Page:Roman History of Ammianus Marcellinus.djvu/52

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sent some of their comrades to exhort him by trustworthy and sure promises to remain there relying upon them, since they were posted in great force among the neighbouring stations; but those about him watched him with such diligent care that he could get no opportunity of seeing them, or of hearing their message.

16. Then, as letter after letter from the emperor urged, him to quit that city, he took ten public carriages, as he was desired to do, and leaving behind him all his retinue, except a few of his chamberlains and domestic officers, whom he had brought with him, he was in this poor manner compelled to hasten his journey, his guards forcing him to use all speed; while he from time to time, with many regrets, bewailed the rashness which had placed him in a mean and despised condition at the mercy of men of the lowest class.

17. And amid all these circumstances, in moments when exhausted nature sought repose in sleep, his senses were kept in a state of agitation by dreadful spectres making unseemly noises about him; and crowds of those whom he had slain, led on by Domitianus and Montius, seemed to seize and torture him with all the torments of the Furies.

18. For the mind, when freed by sleep from its connection with the body, is nevertheless active, and being full of the thoughts, and anxieties of mortal pursuits, engenders mighty visions which we call phantoms.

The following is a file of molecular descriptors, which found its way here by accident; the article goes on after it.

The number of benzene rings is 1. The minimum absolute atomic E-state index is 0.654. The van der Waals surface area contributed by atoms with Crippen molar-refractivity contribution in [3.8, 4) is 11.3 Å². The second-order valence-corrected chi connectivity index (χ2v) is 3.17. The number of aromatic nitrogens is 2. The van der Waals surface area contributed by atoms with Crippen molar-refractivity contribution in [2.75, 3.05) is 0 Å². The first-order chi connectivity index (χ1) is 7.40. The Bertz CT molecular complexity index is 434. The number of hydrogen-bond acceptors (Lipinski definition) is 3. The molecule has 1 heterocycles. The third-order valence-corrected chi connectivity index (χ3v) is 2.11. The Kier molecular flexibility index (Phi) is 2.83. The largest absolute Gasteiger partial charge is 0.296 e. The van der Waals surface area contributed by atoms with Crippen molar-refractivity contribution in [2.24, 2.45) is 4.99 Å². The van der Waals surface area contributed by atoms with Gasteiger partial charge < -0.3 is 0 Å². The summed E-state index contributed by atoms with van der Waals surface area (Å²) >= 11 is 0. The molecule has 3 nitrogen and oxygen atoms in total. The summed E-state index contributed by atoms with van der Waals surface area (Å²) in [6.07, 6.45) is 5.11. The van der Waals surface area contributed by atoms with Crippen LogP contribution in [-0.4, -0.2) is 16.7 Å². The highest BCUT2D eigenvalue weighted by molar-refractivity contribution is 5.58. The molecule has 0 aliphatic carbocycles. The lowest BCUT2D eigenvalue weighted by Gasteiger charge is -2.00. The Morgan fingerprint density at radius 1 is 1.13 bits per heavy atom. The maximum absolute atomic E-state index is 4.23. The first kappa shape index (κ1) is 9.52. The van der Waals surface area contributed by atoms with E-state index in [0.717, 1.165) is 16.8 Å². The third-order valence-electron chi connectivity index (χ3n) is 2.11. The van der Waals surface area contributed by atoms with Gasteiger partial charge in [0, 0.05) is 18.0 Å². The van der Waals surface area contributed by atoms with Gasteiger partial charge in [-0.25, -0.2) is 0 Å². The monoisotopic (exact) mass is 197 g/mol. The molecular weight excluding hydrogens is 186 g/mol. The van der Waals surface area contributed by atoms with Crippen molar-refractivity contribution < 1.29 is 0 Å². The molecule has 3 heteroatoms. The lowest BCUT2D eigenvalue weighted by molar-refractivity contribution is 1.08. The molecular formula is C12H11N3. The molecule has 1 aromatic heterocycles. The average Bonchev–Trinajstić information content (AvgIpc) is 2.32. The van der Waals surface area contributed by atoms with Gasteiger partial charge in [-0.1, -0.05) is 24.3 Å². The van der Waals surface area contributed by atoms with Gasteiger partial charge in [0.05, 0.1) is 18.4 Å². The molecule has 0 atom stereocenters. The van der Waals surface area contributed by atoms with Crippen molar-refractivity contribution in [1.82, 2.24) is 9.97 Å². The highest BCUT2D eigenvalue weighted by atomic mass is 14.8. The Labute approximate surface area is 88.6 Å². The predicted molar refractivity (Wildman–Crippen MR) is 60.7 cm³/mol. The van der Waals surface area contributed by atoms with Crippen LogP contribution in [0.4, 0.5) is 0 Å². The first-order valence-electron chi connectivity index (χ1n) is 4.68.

19. Therefore his melancholy fate, by which it was destined he should be deprived of empire and life, leading the way, he proceodod on his journey by continual relays of horses, till he arrived at Petobio, a town in Noricum. Here all disguise was thrown off, and the Count Barbatio suddenly made his appearance, with Apodemius, the secretary for the provinces, and an escort of soldiers whom the emperor had picked out as men bound to him by especial favours, feeling sure that they could not be turned from their obedience either by bribes or pity.

20. And now the affair was conducted to its conclusion without further disguise or deceit, and the whole portion of the palace which is outside the walls was surrounded by armed